Tire them until they just want it all to end.
Invoke fear or terror in the enemy so they seek to avoid you and become weaker.
If the enemy sees that you can destroy them utterly with little loss, then they will fear you.
This can be achieved through displays of overwhelming military might and destruction.
The side that has the most information wins.
Intelligence about the opponents strategy lets you make effective tactical decisions and avoid fatal decisions.
Includes the supply of disinformation in order to trick them into making the wrong decisions.
Involves immediately demonstrating far greater force than the enemy to overwhelm them and leave no chance for a counter-attack.
Strength can be held in several dimensions, so it is important to use superiority directly against the opposing weakness.
Involves purposely making the enemy angry so they act emotionally or impulsively.
Emotion is usually accompanied by a reduction in rational thinking as the desire for war overwhelms logical considerations.=
This can provide a strategic advantage early.
Make sacrifices of territory, life, or weaponry to confuse the enemy.
The enemy will wonder whether you are giving up from weakness or if it's a ploy or lure to attack elsewhere.
Sacrificing shows determination that is both fearsome and demoralizing.
Be quicker than the enemy and be able to react fast.
Speed conquers might every time.
It allows its wielder to avoid the attack of the enemy but also to get in effective attacks and then get out again before the opposition can respond.
5 razors that simplify decisions
But first, what is a razor?
Razor's are a tool that "cut" away the complexity from decisions using simple rules of thumb.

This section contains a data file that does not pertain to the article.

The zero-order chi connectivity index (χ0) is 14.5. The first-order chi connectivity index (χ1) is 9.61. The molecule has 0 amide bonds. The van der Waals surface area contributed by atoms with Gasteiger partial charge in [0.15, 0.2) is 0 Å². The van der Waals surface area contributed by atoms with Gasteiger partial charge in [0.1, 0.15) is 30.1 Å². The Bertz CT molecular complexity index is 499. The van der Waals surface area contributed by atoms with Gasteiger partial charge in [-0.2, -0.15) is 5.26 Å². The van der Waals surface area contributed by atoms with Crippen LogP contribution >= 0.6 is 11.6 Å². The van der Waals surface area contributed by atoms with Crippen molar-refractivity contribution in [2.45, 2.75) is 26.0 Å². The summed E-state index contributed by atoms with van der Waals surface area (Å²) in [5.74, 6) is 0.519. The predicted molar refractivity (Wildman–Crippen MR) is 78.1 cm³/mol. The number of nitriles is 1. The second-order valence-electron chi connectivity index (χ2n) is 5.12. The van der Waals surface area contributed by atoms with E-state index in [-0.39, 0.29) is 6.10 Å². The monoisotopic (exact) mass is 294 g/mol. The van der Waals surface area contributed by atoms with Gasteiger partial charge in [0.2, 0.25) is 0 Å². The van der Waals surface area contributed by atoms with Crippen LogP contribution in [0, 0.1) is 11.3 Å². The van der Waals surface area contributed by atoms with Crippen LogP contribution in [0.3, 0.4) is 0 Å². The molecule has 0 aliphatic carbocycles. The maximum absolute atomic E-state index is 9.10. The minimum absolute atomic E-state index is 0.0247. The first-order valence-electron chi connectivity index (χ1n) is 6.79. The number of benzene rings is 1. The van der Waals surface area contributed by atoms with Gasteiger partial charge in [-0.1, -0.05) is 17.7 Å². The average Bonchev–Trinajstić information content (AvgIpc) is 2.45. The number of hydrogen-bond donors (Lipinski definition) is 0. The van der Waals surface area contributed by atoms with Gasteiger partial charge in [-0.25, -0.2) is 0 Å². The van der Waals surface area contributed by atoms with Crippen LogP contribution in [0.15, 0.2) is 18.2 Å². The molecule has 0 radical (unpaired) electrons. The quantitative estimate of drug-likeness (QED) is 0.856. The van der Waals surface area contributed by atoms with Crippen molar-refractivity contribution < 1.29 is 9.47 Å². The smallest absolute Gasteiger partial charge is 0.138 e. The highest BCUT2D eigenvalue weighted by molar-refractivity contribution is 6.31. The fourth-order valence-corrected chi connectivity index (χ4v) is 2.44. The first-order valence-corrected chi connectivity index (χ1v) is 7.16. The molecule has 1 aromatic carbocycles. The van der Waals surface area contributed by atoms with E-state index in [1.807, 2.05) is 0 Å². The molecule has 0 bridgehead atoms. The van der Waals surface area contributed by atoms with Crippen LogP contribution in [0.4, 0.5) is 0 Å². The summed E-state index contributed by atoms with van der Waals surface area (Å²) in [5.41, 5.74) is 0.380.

Bezos' Who to Work With
If unsure who to work with, pick the person (or people) that would have the best chances of breaking you out of a 3rd world prison.
People who could do this might be described as 'relentlessly resourceful.'
Two dangerously good traits.
H/T - @paulg
If procrastinating on a task, you only have 2 options:
1. Make the pain of not doing it greater than the pain of doing it.
2. Make the pleasure of doing it greater than the pleasure of not doing it.
Remind yourself why you're doing the task.
If stuck with 2 equal options, pick the one that feels like it will produce the most luck later down the line.
Should I stay in tonight or should I go and meet this interesting stranger?
Choose to increase your surface area of luck when you have the choice.
If you have 2 choices to make, and they’re relatively equal (50–50), take the path that is more difficult and more painful in the short term.
If the two are even and one has short term pain, it means it has long term gain.
H/T - @naval
If someone brags about their success or happiness, assume it’s half what they claim.
If someone downplays their success or happiness, assume it’s double what they claim.
Winners don't feel the need to tell you they're winning, it's dead obvious.
3 Mental Models To Achieve More In Less Time
Projects always take longer than expected, even when you take into account Hofstadter’s Law.
You're generally bad at estimating when things will get done.
The deeper point: We often have a choice of when to call a project “done.”
Use this choice more often.
Elon Musk's Law
If you have a project, combat Hofstader's Law by setting a ridiculously ambitious deadline.
Even if you fail to meet it, you're still ahead.
Isn’t it better to miss an aggressive deadline than a conservative one?
It's no wonder Musk has achieved so much.
Work expands to fill the time allotted to it.
If you allocate 4 weeks, it will take 4 weeks. If you allocate 10 days, it will take 10 days.
Remember: The sooner you finish, the sooner you can move on.
You also never know when finishing early might help you.
First Principles Thinking
What is "first principles thinking" and how does it work?
First, a definition: First principles are a foundational assumption or proposition. It is foundational in that it cannot be deduced from other assumptions or propositions.